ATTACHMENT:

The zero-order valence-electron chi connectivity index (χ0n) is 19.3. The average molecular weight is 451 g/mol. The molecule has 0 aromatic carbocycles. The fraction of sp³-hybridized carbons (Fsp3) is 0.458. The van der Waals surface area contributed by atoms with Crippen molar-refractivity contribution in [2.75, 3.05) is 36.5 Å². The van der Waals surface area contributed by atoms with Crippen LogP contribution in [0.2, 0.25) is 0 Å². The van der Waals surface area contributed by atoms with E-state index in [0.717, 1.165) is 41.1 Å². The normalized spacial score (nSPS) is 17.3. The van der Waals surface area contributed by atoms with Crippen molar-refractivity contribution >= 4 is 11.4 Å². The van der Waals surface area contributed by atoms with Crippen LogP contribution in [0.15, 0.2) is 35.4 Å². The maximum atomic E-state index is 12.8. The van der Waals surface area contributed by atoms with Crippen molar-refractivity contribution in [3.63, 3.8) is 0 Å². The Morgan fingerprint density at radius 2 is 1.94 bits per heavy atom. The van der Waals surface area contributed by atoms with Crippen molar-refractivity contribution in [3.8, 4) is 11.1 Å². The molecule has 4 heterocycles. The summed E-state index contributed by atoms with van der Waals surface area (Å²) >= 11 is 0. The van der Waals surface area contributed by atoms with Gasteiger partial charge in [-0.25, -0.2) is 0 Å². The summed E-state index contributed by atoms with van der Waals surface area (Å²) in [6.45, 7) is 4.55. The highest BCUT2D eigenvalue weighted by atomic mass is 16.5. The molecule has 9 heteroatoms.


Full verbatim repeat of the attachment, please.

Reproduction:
The zero-order valence-electron chi connectivity index (χ0n) is 19.3. The average molecular weight is 451 g/mol. The molecule has 0 aromatic carbocycles. The fraction of sp³-hybridized carbons (Fsp3) is 0.458. The van der Waals surface area contributed by atoms with Crippen molar-refractivity contribution in [2.75, 3.05) is 36.5 Å². The van der Waals surface area contributed by atoms with Crippen LogP contribution in [0.2, 0.25) is 0 Å². The van der Waals surface area contributed by atoms with E-state index in [0.717, 1.165) is 41.1 Å². The normalized spacial score (nSPS) is 17.3. The van der Waals surface area contributed by atoms with Crippen molar-refractivity contribution >= 4 is 11.4 Å². The van der Waals surface area contributed by atoms with Crippen LogP contribution in [0.15, 0.2) is 35.4 Å². The maximum atomic E-state index is 12.8. The van der Waals surface area contributed by atoms with Crippen molar-refractivity contribution in [3.63, 3.8) is 0 Å². The Morgan fingerprint density at radius 2 is 1.94 bits per heavy atom. The van der Waals surface area contributed by atoms with Crippen molar-refractivity contribution in [3.8, 4) is 11.1 Å². The molecule has 4 heterocycles. The summed E-state index contributed by atoms with van der Waals surface area (Å²) >= 11 is 0. The van der Waals surface area contributed by atoms with Gasteiger partial charge in [-0.25, -0.2) is 0 Å². The summed E-state index contributed by atoms with van der Waals surface area (Å²) in [6.45, 7) is 4.55. The highest BCUT2D eigenvalue weighted by atomic mass is 16.5. The molecule has 9 heteroatoms.